He is a Pope who is focussed on all people: “I have a dogmatic certainty: God is in every person’s life. God is in everyone’s life. Even if the life of a person has been a disaster, even if it is destroyed by vices, drugs or anything else—God is in this person’s life. You can, you must try to seek God in every human life. Although the life of a person is a land full of thorns and weeds, there is always a space in which the good seed can grow. You have to trust God.”
His pre-occupation seems to be, “how are we treating the people of God? I dream of a Church that is a mother and shepherdess. The Church’s ministers must be merciful, take responsibility for the people and accompany them like the Good Samaritan, who washes, cleans and raises up his neighbour. This is pure Gospel. God is greater than sin.”
He goes on to say “structural and organisational reforms are secondary—that is, they come afterward. The first reform must be the attitude.”
His constant call is, above all, to all priests, including those who hold office as bishops, archbishops and cardinals (and of course he speaks incessantly to and of himself): “The ministers of the Gospel must be people who can warm the hearts of the people, who walk through the dark night with them, who know how to dialogue and to descend themselves into their people’s night, into the darkness, but without getting lost.”
This is very reminiscent of Cardinal Bernardin who wrote: “As Christians, if we are to love as Jesus loved, we must first come to terms with suffering. Like Jesus, we simply cannot be cool and detached from our fellow human beings. Our years of living as Christians will be years of suffering for and with other people. Like Jesus, we will love others only if we walk with them in the valley of darkness—the dark valley of sickness, the dark valley of moral dilemmas, the dark valley of oppressive structures and diminished rights.”
This is the message that Francis sends us too. “The people of God want pastors, not clergy acting like bureaucrats or government officials. The bishops, particularly, must be able to support the movements of God among their people with patience, so that no one is left behind. But they must also be able to accompany the flock that has a flair for finding new paths.”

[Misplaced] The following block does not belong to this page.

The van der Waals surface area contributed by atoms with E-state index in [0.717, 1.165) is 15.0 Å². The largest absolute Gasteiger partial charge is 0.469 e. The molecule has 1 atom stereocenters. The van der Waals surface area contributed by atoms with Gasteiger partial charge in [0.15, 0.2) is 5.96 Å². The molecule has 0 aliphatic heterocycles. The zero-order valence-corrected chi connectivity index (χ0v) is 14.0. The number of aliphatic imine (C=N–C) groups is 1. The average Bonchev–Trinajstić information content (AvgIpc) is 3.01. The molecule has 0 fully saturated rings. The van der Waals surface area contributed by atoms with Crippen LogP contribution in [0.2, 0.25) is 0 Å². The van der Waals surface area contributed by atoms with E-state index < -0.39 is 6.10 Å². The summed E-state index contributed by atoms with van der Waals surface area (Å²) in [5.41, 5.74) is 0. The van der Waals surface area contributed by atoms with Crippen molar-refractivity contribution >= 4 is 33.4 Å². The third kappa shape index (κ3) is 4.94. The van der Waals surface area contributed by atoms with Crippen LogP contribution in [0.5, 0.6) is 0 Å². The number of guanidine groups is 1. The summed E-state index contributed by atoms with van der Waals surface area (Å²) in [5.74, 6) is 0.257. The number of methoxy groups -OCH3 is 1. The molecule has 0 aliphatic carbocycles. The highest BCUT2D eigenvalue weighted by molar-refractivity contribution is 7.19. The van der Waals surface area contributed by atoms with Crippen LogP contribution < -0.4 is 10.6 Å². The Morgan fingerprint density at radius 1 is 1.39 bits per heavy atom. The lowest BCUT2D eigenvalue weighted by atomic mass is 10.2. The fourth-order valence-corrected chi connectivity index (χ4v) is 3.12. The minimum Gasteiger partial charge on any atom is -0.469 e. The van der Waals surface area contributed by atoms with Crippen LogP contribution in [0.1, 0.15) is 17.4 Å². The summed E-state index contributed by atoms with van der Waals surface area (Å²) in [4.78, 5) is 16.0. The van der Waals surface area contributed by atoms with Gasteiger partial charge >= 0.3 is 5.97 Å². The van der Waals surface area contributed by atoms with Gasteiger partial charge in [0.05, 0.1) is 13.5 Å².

I was thinking of all this, and of the many other riches in the interview, yesterday as I sat in St Patrick’s Cathedral in New York waiting for the 10.15 Mass, to be celebrated by Cardinal Dolan. We had gone early. Having attended Mass the previous evening we knew that the side aisles of the cathedral were filled with scaffolding, part of a massive programme of restoration, and that it was very difficult to see. The acoustics and the air conditioning system made hearing very difficult. It all seemed rather to reflect the state of the Church today, crumbling a bit, structurally, its vision impeded by the temporary structures men have created to try and hold it together, the message obscured by so many other things going on.
As we waited an interesting scenario played out in front of us. The first 20 or so central rows were reserved, possibly up to 200 seats. This struck us as most unusual at a normal Sunday Mass. When asked, the usher stated that “they were kept for the cardinal’s visitors”. As ordinary people approached they were turned away one after another, told to occupy the seats behind. Did this, too, reflect the Church of today?
The homily was preached by Fr Robert Barron, the author of Catholicism. His message was about challenges too – the challenges inherent in accumulating and having wealth, (nothing wrong with that, he said) and in how we use that wealth, whatever it may be, for the common good, and of the need always to put God first.
There is plenty for today’s Catholics to think about as they look around them!